Posted: 15 Mar. 2021 1 min. read

West Midlands – M&A overview

Darren Boocock, partner at Deloitte, considers the key dealmaking trends expected in the West Midlands, and the types of businesses that are set to be most sought after.

There is no doubt that 2020 was a year of surprises, and when it comes to dealmaking, perhaps the biggest surprise is that we began the year with an abundant deal pipeline. Given the uncertainty of the pandemic and Brexit, the natural assumption would be that business leaders would sit tight, but we are actually seeing the opposite.

The theme of resilience was prevalent throughout last year, and it is this that has driven appetite in 2021. Businesses that have successfully adapted to the pandemic, or had the good fortune to be in a COVID-19 resistant sector, have become highly sought after. As a result of the reduced overall pool of potential targets, we are seeing huge interest from buyers driving prices upwards for these assets.

In particular, the region’s technology and logistics sectors have received huge interest from investors, driven in part by the growth of e-commerce and evolving consumer behaviour. The broader technology sector, comprising a wide range of businesses with tech at their heart, is seen as attractive as we all adapt to an increasing digital lifestyle and business environment.

While M&A has understandably been slower in the West Midlands’ traditional stronghold sectors of aerospace, automotive and industrials, as businesses continue to evolve and adapt to the new business environment, we expect to see this slowly begin to recover.

Activity is especially being seen from private equity. After a period of reflection and checking the health of their portfolio companies in March and August of last year, houses are keen to deploy their substantial war-chests. Coupled with their acceptance of relatively high levels of leverage, the private equity community will be competing hard for deals. As a result, we expect to see trade buyers, who are traditionally more disciplined on valuation and leverage, increasingly priced out of some transactions.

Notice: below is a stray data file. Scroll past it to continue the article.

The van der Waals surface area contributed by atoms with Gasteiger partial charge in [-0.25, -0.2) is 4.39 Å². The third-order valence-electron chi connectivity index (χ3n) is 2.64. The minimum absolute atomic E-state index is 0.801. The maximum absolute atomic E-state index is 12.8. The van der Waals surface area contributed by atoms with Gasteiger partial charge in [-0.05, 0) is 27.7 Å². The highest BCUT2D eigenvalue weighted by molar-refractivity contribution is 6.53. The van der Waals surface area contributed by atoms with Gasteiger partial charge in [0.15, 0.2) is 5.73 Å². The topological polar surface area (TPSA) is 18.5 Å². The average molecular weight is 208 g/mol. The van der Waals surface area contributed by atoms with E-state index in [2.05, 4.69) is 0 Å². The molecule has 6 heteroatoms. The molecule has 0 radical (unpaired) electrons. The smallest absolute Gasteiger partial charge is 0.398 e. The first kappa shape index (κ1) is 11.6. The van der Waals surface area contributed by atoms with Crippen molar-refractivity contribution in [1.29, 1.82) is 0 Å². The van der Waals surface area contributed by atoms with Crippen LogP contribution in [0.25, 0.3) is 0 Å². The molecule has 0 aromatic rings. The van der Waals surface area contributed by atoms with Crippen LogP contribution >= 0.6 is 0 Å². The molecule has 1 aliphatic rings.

Corporates will also be focused on preserving their own balance sheets and managing cash during the latest lockdown, perhaps reducing their appetite for acquisitions. While driving value and strengthening balance sheets will remain the priority during the period of extreme uncertainty, we expect to see trade become more acquisitive as the business environment hopefully returns to normal later in the year. We are seeing all acquirers become more opportunistic as some of their competitors struggle, and many buyers are seeking to acquire digital capability in order to addresses their evolving markets.

While this current national lockdown presents challenges, it is not expected to be as damaging as the first. Both corporates and financial investors are now able to rely on their experience of the first lockdown and we anticipate that investment decisions can be made with more certainty than perhaps they could 11 months ago. The strong pipeline that we saw at the back end of last year is therefore only likely to accelerate as we move into Q2 of 2021. 

Sign up for the latest updates

Key contact

Darren Boocock

Darren Boocock


Darren is an experienced Corporate Finance Advisory partner and leads our business in the Midlands. Prior to this he has established and led teams in the South East and Yorkshire. He has over 22 years’ experience of providing M&A advice to owner-managed and family owned businesses, private equity houses and public companies on a wide range of transactions. Darren has been a partner for 15 years. He has particular experience of cross-border transactions and has led the sale of UK based businesses to acquirers in the USA, Far East (Japan), France, Netherlands, Germany, South Africa and Australia. Whilst his experience covers a variety of sectors, he has particular experience in technology, business communications and IT services, financial services, broader business services and energy.